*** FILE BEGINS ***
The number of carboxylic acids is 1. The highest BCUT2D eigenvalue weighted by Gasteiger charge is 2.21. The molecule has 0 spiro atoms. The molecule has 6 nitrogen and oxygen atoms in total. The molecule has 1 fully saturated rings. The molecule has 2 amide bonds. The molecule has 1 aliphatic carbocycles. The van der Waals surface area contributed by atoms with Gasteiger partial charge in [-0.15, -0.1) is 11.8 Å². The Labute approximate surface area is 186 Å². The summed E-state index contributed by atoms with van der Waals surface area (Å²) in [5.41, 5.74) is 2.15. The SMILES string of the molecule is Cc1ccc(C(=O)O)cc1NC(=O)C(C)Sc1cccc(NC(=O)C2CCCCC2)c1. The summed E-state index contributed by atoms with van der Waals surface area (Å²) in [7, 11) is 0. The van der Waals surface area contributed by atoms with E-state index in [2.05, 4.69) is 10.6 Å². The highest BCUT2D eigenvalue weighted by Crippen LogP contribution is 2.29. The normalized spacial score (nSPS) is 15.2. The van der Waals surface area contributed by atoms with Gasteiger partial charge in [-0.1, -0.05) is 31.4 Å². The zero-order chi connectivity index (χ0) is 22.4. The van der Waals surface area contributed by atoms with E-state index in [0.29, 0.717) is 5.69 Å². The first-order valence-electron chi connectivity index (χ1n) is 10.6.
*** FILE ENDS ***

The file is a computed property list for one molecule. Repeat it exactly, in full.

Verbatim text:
The number of carboxylic acids is 1. The highest BCUT2D eigenvalue weighted by Gasteiger charge is 2.21. The molecule has 0 spiro atoms. The molecule has 6 nitrogen and oxygen atoms in total. The molecule has 1 fully saturated rings. The molecule has 2 amide bonds. The molecule has 1 aliphatic carbocycles. The van der Waals surface area contributed by atoms with Gasteiger partial charge in [-0.15, -0.1) is 11.8 Å². The Labute approximate surface area is 186 Å². The summed E-state index contributed by atoms with van der Waals surface area (Å²) in [5.41, 5.74) is 2.15. The SMILES string of the molecule is Cc1ccc(C(=O)O)cc1NC(=O)C(C)Sc1cccc(NC(=O)C2CCCCC2)c1. The summed E-state index contributed by atoms with van der Waals surface area (Å²) in [7, 11) is 0. The van der Waals surface area contributed by atoms with E-state index in [2.05, 4.69) is 10.6 Å². The highest BCUT2D eigenvalue weighted by Crippen LogP contribution is 2.29. The normalized spacial score (nSPS) is 15.2. The van der Waals surface area contributed by atoms with Gasteiger partial charge in [-0.1, -0.05) is 31.4 Å². The zero-order chi connectivity index (χ0) is 22.4. The van der Waals surface area contributed by atoms with E-state index in [0.29, 0.717) is 5.69 Å². The first-order valence-electron chi connectivity index (χ1n) is 10.6.